Selamat Datang to the Peranakan MuseumMay 9, 2008 at 10:42 am | Posted in itchy mouth | 4 Comments
Tags: Arts, Culture, History, Museum, Uniquely Singapore
ItchyFingers followed many cheapo Singaporeans two weeks ago for a free visit to the newly opened Peranakan Museum, on the premise occupied by the former Asian Civilization Museum and Tao Nao School at Armenian Street.
We were surprised that we had to queue up to enter the museum cos there weren’t any queue at other museums on the free museum days. Well, probably because it was a much smaller museum. Anyway, the queue moved pretty fast and soon it was our turn to enter. But I had to give up my place cos there was this enactment of a Peranakan wedding procession going on. Many others followed suit and I had a hard time squeezing through the crowd before getting this picture…:o
The first gallery on the ground floor features the origins of the Peranankans. For centuries, traders from South and East Asia came over to our parts of the word for business and some of those who remained behind, married local women. The term “Peranakans” in Malay refers to “locally born child”. The focus of the Peranankan Museum is on the Peranakan Chinese, who formed the largest group here in Southeast Asia. But there are also other communities of Peranakans such as the Jawi Peranakans (Indian Muslim) and the Chitty Melaka (Indian).
Gallery 2 to 5 feature the wedding rituals and it was there that we could see many intricate pieces of artwork like the famous beadworks, embroidery, wood carvings and also the fine jewelleries.
There was this beaded table cloth with many birds and flowers on it. Absolutely stunning!
If you think all beaded work are flat two-dimensional, this should be a pleasant surprise…
How could we leave out the famous beaded Peranakan shoes?
Beaded shoes/slippers made for petite dainty ladies. You can still find
handmade ones on sale in parts of Singapore ranging from $200 plus for a
simple design to over thousand for more elaborate ones!
To encourage interactivity, visitors were encouraged to touch certain exhibits. There was also “Family Treasures Stations” where visitors matched the meaning of things related to the Peranakans and stamped them on a card with the embossing gadgets provided. It was fun for the young and young at hearts, but the only thing was that the card was printed on too thick a paper stock for the embossed design to show up. In the end, many had to use all their available strength to press hard on the paper…A thinner stock would simply solve this problem and cut cost at the same time…
Maybe there were too many people in the small space, or maybe it was the presence of actors and actresses dressed specially in traditional Peranakan costumes that made it feel more like us being in a carnival than in a museum.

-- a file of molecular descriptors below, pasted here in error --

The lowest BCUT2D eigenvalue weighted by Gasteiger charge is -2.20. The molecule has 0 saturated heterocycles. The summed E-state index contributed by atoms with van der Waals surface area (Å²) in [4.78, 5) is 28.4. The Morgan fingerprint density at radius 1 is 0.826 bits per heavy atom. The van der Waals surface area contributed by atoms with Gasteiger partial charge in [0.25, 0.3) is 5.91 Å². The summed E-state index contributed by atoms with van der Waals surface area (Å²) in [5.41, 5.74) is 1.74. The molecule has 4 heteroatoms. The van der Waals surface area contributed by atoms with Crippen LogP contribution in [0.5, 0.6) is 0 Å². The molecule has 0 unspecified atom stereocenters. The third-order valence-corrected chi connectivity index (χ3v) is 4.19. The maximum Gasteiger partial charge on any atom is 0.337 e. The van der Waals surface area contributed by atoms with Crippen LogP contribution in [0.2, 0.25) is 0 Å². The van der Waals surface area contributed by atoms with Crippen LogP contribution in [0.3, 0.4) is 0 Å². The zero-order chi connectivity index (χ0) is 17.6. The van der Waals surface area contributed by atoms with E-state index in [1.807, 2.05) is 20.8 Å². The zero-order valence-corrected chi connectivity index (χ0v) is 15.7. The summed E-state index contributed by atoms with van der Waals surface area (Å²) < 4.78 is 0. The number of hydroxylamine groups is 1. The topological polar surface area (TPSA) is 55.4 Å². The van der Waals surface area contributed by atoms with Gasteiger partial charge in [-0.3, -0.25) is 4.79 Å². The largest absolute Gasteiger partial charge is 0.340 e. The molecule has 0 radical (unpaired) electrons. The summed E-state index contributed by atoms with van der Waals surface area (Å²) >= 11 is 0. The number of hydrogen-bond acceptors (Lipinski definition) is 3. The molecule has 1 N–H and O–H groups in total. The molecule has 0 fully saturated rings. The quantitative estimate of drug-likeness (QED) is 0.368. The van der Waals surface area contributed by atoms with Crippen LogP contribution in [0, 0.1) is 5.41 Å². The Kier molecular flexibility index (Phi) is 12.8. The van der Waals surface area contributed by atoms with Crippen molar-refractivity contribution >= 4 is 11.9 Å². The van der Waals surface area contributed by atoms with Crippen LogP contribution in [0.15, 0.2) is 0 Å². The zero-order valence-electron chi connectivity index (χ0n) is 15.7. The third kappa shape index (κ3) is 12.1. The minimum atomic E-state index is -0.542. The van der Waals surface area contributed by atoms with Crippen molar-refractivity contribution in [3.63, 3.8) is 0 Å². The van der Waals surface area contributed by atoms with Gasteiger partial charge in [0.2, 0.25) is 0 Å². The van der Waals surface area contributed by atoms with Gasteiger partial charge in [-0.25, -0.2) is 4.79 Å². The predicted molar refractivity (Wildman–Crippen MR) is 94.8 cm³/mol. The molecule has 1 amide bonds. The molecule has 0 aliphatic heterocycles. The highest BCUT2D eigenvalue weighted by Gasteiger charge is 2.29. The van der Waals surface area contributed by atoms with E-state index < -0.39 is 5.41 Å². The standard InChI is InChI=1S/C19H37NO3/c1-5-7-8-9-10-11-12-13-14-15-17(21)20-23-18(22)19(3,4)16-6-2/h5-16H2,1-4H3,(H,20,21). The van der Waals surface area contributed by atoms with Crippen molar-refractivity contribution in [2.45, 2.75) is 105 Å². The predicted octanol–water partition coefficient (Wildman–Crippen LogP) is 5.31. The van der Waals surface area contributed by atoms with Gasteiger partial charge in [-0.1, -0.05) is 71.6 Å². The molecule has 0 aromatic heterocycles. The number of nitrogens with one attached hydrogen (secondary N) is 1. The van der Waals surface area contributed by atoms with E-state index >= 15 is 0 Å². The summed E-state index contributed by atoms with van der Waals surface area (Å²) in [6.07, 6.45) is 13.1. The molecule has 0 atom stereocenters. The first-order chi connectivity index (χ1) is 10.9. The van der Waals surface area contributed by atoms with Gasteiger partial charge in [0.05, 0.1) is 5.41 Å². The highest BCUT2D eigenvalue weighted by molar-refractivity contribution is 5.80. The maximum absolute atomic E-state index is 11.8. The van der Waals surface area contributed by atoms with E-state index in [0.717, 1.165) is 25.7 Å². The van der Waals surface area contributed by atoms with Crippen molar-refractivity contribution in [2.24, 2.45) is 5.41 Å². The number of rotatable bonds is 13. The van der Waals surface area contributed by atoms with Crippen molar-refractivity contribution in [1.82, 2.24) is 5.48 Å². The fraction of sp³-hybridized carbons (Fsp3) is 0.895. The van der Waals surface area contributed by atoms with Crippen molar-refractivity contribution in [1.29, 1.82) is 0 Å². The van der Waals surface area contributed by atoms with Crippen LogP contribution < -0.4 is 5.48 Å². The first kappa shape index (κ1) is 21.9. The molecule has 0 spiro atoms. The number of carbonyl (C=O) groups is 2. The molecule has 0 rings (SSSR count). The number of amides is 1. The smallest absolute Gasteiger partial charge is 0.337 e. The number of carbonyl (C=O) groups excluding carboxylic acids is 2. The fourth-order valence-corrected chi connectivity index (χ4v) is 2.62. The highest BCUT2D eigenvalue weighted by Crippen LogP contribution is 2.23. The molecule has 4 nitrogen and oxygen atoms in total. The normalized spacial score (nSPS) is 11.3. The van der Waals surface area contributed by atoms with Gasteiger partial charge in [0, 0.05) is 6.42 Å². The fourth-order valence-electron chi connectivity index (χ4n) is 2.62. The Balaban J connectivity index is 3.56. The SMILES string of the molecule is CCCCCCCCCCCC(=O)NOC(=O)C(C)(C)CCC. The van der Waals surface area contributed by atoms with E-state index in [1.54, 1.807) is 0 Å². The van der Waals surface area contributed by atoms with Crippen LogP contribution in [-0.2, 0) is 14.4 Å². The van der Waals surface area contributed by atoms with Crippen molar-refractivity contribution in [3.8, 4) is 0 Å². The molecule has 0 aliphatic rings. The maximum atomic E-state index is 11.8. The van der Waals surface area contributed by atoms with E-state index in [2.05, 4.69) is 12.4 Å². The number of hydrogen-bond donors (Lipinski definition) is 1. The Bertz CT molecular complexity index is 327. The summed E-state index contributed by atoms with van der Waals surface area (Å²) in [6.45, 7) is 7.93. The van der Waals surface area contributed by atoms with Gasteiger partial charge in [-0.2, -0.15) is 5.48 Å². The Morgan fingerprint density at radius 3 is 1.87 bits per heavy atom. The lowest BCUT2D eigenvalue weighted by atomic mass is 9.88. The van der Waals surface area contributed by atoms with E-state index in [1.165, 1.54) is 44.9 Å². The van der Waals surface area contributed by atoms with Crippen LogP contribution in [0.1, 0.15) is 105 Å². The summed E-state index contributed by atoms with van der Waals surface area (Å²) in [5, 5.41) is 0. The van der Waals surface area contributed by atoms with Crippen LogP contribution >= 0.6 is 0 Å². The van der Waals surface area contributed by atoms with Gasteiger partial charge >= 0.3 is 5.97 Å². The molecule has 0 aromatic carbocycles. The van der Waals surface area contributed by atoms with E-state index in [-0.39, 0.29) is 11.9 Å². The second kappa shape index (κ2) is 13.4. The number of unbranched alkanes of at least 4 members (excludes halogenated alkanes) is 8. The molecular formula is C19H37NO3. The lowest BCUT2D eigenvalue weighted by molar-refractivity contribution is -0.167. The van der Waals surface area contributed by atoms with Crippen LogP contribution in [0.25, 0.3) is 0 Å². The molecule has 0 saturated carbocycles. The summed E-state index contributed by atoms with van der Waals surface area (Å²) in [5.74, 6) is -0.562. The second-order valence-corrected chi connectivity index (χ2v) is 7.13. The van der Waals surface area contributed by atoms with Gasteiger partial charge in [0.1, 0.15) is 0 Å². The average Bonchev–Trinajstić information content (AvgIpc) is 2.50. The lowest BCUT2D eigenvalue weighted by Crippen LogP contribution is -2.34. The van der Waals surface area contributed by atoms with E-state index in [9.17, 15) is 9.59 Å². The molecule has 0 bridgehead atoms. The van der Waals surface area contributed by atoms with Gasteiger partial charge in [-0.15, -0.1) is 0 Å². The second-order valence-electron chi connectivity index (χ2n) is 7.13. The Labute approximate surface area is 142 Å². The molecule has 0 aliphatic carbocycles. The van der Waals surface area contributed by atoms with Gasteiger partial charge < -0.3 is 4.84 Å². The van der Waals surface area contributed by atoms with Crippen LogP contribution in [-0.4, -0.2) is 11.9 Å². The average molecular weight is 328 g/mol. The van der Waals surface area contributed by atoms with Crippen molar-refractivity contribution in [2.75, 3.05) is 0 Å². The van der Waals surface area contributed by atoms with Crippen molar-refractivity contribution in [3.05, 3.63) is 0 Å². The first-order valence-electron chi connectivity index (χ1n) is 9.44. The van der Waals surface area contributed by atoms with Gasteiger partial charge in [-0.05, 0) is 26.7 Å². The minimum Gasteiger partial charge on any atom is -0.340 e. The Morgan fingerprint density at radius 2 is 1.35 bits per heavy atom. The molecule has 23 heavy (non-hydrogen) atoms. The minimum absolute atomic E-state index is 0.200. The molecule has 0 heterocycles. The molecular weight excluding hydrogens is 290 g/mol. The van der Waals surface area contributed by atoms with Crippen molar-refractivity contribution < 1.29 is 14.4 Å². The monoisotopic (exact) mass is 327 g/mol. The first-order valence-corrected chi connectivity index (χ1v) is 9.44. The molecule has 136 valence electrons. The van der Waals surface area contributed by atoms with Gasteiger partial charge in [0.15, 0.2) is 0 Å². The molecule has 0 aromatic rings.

There were at least four or five of these drama queens trying very hard
to behave like typical Peranakan ladies, but their over-the-top flamboyant
acts and loud fake accents was in fact a bit contrived…Kudos for enlivening
the atmosphere anyway, sure made the museum experience less boring
for the visitors
Besides the drama queens and kings, I was also amused by the unintentional gender confusion created. The first one was when we were watching a touch screen video on betel nut chewing, a favourite past time among the Peranakans. What was shown on the video was clearly a man, with the label as “Baba xxx” (his name). But the way he was dressed looked like a woman, with bunned up hair and ear rings. I was confused for a moment but thought it was just their way of dressing in the past and I could have missed reading about the costume part due to the number of visitors around. So I thought it was only me and my ignorance, until some visitors looking from behind our shoulders also commented something like, “Er, isn’t this a man??? Why he dressed like that??” So gender confusion number one.
Gender confusion number two happened at the Religion gallery. I had just finished looking at the various god statue on display, wondering who were some of those seemingly familiar ones when suddenly from behind, a deep-throated voice said, “This is Toa Pey Gong….this is Bao Gong….this is…” then I looked back and saw a tall and skinny Peranakan “lady” with big bunned up hair, bright-red lip colour, shimmery jewelleries flipping through the exhibit guide while explaining to two elderly ladies.
“Wow lao leh, is this a ta bor or a char bor (man or woman)???”, I said to myself, eyes pinned on the “lady” while sheepingly walked to Tisu Boy to show him what I saw…and he also showed a “Ta bor or Char bor??? I-can’t-believe-it” expression as well…incidentally, I also heard a boy asking the father the same question…but I din get to hear the answer…:p I wonder what was behind the Museum’s mind when they got man dressed up as woman walking around in the museum…Maybe authentic nonyas are hard to come by these days? We just felt that it might give people the wrong impression of a cross-dressing culture, especially to foreign visitors who had never heard of the Peranakans prior their visit to the museum..
Other galleries feature food and also prominent Peranakan public figures like Singapore pioneer Tan Kim Seng and former Cabinet Minister Lim Kim San.
The Peranakan may be an indigenous culture unique to our parts of the world but their interesting way of life and colourful heritage have not been systematically showcased until now. The many intricate artifacts can only be appreciated in real life – our photos would not have done full justice to them. So, if you have a free weekend afternoon to spend, we strongly recommend you to pay a visit to the new Peranakan Museum. Join in the opening festival this coming weekend. It is definitely well worth a visit. 😀